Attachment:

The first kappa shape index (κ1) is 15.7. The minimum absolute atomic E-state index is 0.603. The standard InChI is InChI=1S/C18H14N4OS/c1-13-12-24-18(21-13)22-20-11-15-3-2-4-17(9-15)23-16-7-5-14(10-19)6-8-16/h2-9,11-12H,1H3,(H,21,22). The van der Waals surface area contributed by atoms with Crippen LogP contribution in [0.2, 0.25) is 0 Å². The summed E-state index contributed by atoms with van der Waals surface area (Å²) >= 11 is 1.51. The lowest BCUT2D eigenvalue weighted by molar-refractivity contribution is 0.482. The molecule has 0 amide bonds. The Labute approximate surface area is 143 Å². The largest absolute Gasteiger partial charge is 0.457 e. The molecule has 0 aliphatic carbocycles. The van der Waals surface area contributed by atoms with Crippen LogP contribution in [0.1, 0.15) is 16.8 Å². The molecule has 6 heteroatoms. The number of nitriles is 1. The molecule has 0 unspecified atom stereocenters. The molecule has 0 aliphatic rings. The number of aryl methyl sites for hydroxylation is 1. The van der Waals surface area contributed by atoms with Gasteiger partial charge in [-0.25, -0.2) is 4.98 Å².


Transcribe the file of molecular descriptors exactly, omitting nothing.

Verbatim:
The first kappa shape index (κ1) is 15.7. The minimum absolute atomic E-state index is 0.603. The standard InChI is InChI=1S/C18H14N4OS/c1-13-12-24-18(21-13)22-20-11-15-3-2-4-17(9-15)23-16-7-5-14(10-19)6-8-16/h2-9,11-12H,1H3,(H,21,22). The van der Waals surface area contributed by atoms with Crippen LogP contribution in [0.2, 0.25) is 0 Å². The summed E-state index contributed by atoms with van der Waals surface area (Å²) >= 11 is 1.51. The lowest BCUT2D eigenvalue weighted by molar-refractivity contribution is 0.482. The molecule has 0 amide bonds. The Labute approximate surface area is 143 Å². The largest absolute Gasteiger partial charge is 0.457 e. The molecule has 0 aliphatic carbocycles. The van der Waals surface area contributed by atoms with Crippen LogP contribution in [0.1, 0.15) is 16.8 Å². The molecule has 6 heteroatoms. The number of nitriles is 1. The molecule has 0 unspecified atom stereocenters. The molecule has 0 aliphatic rings. The number of aryl methyl sites for hydroxylation is 1. The van der Waals surface area contributed by atoms with Gasteiger partial charge in [-0.25, -0.2) is 4.98 Å².